“When I was talking to him, the details of what was going on inside of him when something completely different might have happened around him, not only is it unique, it’s an interesting way to come to a musical biopic, ”Gracey said. “It’s because he has such a unique way of talking about his life, and he’s been so open about it. If we can present it in an original way, that would reflect how original it is, but also how relatable it is. It’s not often that you can tell amazing fantastic stories that everyone can relate to. There’s a little bit of that in the superhero tale, like I’m a whole world and find something out and get this amazing superpower. It’s a fantasy we all subscribe to. It’s interesting when you can access it when it’s a rock star. “
Back to music.
“All of Robbie’s songs will be re-sung, for the emotion of the moment,” he says. “If in his life he is in the depths of despair, he is not going to sing a song like a flamboyant cabaret show; it’s going to be broken, acapella, stripped, because that’s where he is emotionally. In moments of pure joy, you will hear songs sung in this whirlwind of hysteria. So basically every song in the movie, Robbie will be singing, but it’s going to be performed for the emotion of that moment and that scene.
As to why Williams never skyrocketed in America like he has almost everywhere else in the world, Gracey thinks it may be a movie ally in America.
“All over the world it’s massive here in Australia and massive in Europe, and for some reason it hasn’t broken into that US market,” Gracey said. “That’s why he lives there, because he can walk down the street and not have his clothes ripped off. I look at it like, everywhere outside of the United States, people are going to hear these songs and they are going to know each one of them. In the US, they’ll hopefully greet him the same way they did when they met. The greatest showman. They didn’t know these songs, and yet people fell in love with them and made them their own. I think it will be the same with Better man. They will meet the music for the first time and it will be really beautiful, because it will be in the context of the film’s narrative.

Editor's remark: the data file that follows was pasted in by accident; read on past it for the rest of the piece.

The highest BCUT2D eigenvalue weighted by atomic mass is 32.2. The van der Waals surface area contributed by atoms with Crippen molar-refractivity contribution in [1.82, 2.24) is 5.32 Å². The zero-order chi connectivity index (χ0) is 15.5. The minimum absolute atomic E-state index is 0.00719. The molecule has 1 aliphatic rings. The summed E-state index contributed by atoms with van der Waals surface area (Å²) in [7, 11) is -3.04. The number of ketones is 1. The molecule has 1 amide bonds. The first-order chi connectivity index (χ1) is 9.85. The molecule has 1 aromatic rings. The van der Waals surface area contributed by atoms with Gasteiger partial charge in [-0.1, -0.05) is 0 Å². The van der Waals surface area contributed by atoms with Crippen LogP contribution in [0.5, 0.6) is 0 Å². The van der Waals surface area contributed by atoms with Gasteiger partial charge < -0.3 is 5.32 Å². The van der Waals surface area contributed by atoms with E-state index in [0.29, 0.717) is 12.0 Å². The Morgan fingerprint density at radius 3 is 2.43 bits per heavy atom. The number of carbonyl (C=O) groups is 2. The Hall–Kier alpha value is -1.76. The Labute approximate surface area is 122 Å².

I suggest that if the film meets Gracey’s high expectations, Williams may well be unable to walk any street, even in America where he lives.
“It would be my hope, but I don’t think it’s necessarily his hope,” Gracey said.
CAA Media Finance and Elevate Production Finance organize the financing of the film and represent the national distribution rights; Rocket Science manages international sales.
Gracey is represented by CAA, Partizan and Hirsch Wallerstein; Williams is replaced by CAA and ie: music ltd; and Daly is replaced by CAA.